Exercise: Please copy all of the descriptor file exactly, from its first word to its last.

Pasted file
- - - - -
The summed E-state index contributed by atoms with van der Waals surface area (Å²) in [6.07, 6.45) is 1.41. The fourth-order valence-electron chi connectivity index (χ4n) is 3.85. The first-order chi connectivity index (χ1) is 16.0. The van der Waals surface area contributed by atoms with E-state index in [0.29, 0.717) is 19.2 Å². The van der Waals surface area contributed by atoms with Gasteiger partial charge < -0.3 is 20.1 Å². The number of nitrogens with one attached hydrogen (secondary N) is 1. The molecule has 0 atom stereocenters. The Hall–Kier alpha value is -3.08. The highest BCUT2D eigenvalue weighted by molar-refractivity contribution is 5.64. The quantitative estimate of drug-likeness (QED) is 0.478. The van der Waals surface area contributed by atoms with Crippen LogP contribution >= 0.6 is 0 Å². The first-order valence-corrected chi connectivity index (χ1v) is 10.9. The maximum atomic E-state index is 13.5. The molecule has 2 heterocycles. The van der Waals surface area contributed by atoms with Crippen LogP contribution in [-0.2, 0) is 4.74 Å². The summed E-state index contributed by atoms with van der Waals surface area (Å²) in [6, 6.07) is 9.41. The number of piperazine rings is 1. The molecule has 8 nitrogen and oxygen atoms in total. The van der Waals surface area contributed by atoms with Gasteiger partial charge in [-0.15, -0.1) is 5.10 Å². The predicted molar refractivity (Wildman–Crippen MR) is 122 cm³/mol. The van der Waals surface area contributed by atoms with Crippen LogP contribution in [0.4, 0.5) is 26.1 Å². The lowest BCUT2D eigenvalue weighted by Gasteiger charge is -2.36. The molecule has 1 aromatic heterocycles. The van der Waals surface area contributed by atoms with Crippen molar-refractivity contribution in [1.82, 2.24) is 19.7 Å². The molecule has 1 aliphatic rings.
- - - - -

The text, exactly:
The summed E-state index contributed by atoms with van der Waals surface area (Å²) in [6.07, 6.45) is 1.41. The fourth-order valence-electron chi connectivity index (χ4n) is 3.85. The first-order chi connectivity index (χ1) is 16.0. The van der Waals surface area contributed by atoms with E-state index in [0.29, 0.717) is 19.2 Å². The van der Waals surface area contributed by atoms with Gasteiger partial charge < -0.3 is 20.1 Å². The number of nitrogens with one attached hydrogen (secondary N) is 1. The molecule has 0 atom stereocenters. The Hall–Kier alpha value is -3.08. The highest BCUT2D eigenvalue weighted by molar-refractivity contribution is 5.64. The quantitative estimate of drug-likeness (QED) is 0.478. The van der Waals surface area contributed by atoms with Crippen LogP contribution >= 0.6 is 0 Å². The first-order valence-corrected chi connectivity index (χ1v) is 10.9. The maximum atomic E-state index is 13.5. The molecule has 2 heterocycles. The van der Waals surface area contributed by atoms with Crippen LogP contribution in [-0.2, 0) is 4.74 Å². The summed E-state index contributed by atoms with van der Waals surface area (Å²) in [6, 6.07) is 9.41. The number of piperazine rings is 1. The molecule has 8 nitrogen and oxygen atoms in total. The van der Waals surface area contributed by atoms with Gasteiger partial charge in [-0.15, -0.1) is 5.10 Å². The predicted molar refractivity (Wildman–Crippen MR) is 122 cm³/mol. The van der Waals surface area contributed by atoms with Crippen LogP contribution in [0.4, 0.5) is 26.1 Å². The lowest BCUT2D eigenvalue weighted by Gasteiger charge is -2.36. The molecule has 1 aromatic heterocycles. The van der Waals surface area contributed by atoms with Crippen molar-refractivity contribution in [1.82, 2.24) is 19.7 Å². The molecule has 1 aliphatic rings.